|Though social media appears to be live's reliable projector, when it's rarely so|
What's worst, I built profiles of the close friends I had had in high school, but only see once or twice a year, based on their selfies and food porn. I thought I understood, when I didn't. This tendency, made it even more difficult to communicate directly, once we were in the same room, on the same bench. Somehow I was too satisfied with what I had observed on the net, that I did not need or want to make much effort to get to know you again, despite months or even years of not meeting. Of course, this is juxtaposed by friends who are not active participants of social media, those who rarely post visual testimonies of their lives for everyone to see. Somehow, the longing to see a new photograph or to hear a new story pushes me to fetch my shovel and dig through the one or two years we had not been in touch. His/her virtual absence warranted for further exploration.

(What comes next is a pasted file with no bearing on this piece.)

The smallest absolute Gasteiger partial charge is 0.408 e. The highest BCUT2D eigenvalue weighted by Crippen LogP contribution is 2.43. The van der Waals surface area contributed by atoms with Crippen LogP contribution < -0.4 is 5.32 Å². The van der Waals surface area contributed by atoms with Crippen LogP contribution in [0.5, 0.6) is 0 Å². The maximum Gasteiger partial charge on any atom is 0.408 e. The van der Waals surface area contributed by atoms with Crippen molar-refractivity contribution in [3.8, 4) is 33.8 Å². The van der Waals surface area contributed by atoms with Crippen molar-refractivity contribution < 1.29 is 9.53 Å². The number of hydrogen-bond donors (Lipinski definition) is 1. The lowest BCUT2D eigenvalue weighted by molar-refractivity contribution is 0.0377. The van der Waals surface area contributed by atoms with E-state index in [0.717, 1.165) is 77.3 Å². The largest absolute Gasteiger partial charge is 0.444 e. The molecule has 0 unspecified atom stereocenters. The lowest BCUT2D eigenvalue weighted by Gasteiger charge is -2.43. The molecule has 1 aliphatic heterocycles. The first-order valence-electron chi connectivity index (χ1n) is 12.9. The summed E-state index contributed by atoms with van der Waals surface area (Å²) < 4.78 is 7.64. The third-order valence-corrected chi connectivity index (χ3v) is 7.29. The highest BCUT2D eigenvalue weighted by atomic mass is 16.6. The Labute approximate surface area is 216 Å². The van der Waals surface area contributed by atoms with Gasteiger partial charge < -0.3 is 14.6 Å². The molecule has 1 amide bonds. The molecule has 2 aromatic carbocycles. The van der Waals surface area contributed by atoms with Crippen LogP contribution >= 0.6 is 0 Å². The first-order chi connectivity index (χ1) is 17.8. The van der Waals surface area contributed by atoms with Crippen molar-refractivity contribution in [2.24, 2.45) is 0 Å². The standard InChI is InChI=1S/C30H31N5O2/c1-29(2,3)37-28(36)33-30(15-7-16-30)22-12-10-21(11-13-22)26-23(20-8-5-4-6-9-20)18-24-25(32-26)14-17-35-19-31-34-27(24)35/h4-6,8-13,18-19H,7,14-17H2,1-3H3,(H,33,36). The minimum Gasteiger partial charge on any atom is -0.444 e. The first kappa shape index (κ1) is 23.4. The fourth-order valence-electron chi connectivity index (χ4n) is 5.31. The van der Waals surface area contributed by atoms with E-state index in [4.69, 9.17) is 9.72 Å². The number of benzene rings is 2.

Admittedly, this tendency is on the agenda for deletion as it stunts from feeling that somewhat magnetic pull to enthusiastically speak with my friends. Another piece on the list is to remember that smokes and mirrors are know readily available on the net, be it through ideal camera angles, innovative filters, or fraudulent editing apps, which I, myself, am guilty of using. Concentrate on what's in front of you, instead of what's on the screen. Lately, following the reappearance of a few friends, I rediscovered the human connection evident in a small group of people or even a one-on-one session that often we search for a special connection, when they are actually right in front of us the entire time. I guess, what I'm trying to say is that it is worth to actually talk with your friends, instead of concentrating on taking the perfect group photo.
The screen on your smart phone, as similar as it is to Sauron's eye or Pandora's Box, should not be the foundation of your life or your relationship. Personally, I have found over and over again that it has become what Indonesian's like to call kacamata kuda, the glasses that racehorses and even wagon horses wear to minimize distraction. The tiny screen that regularly highlights my complexion and reflects on my eyes, easily become black holes that fog my perception of reality, much like the one that stopped me from venturing into an evening in Tokyo.